Buddhism's political utility

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Indrajala
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Buddhism's political utility

Postby Indrajala » Fri Feb 01, 2013 6:06 pm

tad etat sarvajñānaṃ karuṇāmūlaṃ bodhicittahetukam upāyaparyavasānam iti |

Greg
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Re: Buddhism's political utility

Postby Greg » Fri Feb 01, 2013 11:25 pm

I think the quote is true as far as it goes, but there is not a major religious tradition that hasn't been politically useful to monarchs at one time or another. Christianity was the state religion of Europe from Constantine forward. Judaism was inextricably tied up with the Biblical kings originally. Islam was spread by the sword. Confucianism was essentially a religion of statism. Shinto was used to legitimize the emperor. The religions that have succeeded and endured are the ones that made themselves politically useful.

If the question you pose is limited in scope to Yarlung Tibet specifically, what I've read is that Buddhism had a few things going for it. First, it was more aggressively missionary than the other traditions you mention. As a result it was much more international than anything else. If you're sandwiched between the great civilizations of India and China (and the rest of central Asia besides), why not adopt the one thing they share in common? Especially when Buddhism is international and sophisticated and your culture is seen as backwards.

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Indrajala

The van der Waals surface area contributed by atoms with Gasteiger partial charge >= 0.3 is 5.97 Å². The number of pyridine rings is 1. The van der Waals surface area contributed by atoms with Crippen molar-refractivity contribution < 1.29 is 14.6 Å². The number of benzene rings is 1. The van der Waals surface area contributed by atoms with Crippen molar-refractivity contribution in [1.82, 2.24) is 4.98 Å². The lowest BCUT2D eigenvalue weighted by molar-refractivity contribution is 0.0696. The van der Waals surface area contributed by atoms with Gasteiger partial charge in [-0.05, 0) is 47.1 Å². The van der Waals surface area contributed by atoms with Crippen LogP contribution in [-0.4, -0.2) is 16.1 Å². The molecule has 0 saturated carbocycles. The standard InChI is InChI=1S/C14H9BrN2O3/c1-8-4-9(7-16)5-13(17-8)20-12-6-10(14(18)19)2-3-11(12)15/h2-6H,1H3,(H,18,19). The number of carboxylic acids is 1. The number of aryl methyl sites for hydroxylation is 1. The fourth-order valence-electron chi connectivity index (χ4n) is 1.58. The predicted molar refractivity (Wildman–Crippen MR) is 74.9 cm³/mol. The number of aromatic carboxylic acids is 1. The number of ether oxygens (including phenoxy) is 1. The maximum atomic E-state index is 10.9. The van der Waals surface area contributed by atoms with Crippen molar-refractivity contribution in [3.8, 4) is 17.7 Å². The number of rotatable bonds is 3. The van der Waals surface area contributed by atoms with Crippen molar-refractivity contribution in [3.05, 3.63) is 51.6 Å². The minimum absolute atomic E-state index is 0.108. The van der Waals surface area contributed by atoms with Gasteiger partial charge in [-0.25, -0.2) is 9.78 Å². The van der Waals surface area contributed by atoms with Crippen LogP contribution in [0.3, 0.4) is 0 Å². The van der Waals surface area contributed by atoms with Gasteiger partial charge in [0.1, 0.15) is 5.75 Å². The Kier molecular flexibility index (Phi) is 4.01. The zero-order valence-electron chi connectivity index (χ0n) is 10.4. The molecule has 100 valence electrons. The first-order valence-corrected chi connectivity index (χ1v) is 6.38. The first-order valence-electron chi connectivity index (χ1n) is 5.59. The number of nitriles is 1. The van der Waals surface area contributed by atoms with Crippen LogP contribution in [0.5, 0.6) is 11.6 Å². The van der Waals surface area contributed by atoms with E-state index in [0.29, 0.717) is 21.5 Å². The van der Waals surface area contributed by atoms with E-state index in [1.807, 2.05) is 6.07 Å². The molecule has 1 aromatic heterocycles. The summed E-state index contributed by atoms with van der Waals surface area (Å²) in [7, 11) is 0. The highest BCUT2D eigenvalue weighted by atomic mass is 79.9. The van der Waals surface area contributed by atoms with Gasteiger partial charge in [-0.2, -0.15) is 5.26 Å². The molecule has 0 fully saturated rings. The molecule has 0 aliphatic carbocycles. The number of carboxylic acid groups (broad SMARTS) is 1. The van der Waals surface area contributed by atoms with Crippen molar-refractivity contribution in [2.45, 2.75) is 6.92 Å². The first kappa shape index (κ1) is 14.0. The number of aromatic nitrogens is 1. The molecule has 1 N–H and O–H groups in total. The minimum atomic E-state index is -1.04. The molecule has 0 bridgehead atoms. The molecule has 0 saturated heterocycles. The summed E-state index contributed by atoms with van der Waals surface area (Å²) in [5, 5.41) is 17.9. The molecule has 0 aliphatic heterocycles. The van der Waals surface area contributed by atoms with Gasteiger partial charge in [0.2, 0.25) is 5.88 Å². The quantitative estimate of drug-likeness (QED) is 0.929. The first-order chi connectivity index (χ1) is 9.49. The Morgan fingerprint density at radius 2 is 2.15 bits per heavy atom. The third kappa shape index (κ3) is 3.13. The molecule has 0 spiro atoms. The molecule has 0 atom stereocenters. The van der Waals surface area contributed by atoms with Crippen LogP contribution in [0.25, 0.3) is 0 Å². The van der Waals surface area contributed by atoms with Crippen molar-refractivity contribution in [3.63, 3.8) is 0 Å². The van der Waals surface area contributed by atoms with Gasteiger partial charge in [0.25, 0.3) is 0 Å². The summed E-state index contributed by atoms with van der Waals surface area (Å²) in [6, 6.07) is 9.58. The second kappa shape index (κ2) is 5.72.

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Re: Buddhism's political utility

Postby Indrajala » Sat Feb 02, 2013 5:24 am

tad etat sarvajñānaṃ karuṇāmūlaṃ bodhicittahetukam upāyaparyavasānam iti |

Alfredo
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Re: Buddhism's political utility

Postby Alfredo » Fri Mar 01, 2013 2:09 am

Why Buddhism? To further political, economic, and cultural ties with India (and to a lesser extent, Central Asia), which endured until the arrival of Islam, when the pilgrimage / trade routes to India were cut off, at which point Tibet reoriented itself to the east.
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dude
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Re: Buddhism's political utility

Postby dude » Sun Mar 17, 2013 8:19 am


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randomseb
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Re: Buddhism's political utility

Postby randomseb » Sun Mar 17, 2013 2:11 pm

There are many cases on inter-faction strife and even violence between different buddhist lineages and their followers. For example Dogen in Japan had his sangha attacked by followers of the traditionalists. In some places there was strife between monasteries, that originally were offshoots of each other. Buddhism is not a cure-all solution for problems of the world, because said world is peopled by the lost and confused.

Besides, there's a lot of politicking in buddhism in general, what with the whole focus on lineages and texts and names and different paths.. Which is kind of amusing, considering this is an attachment and source of suffering, and a whole load of mental weight dragging one away from raw practice of liberating your mind.

:rolleye:


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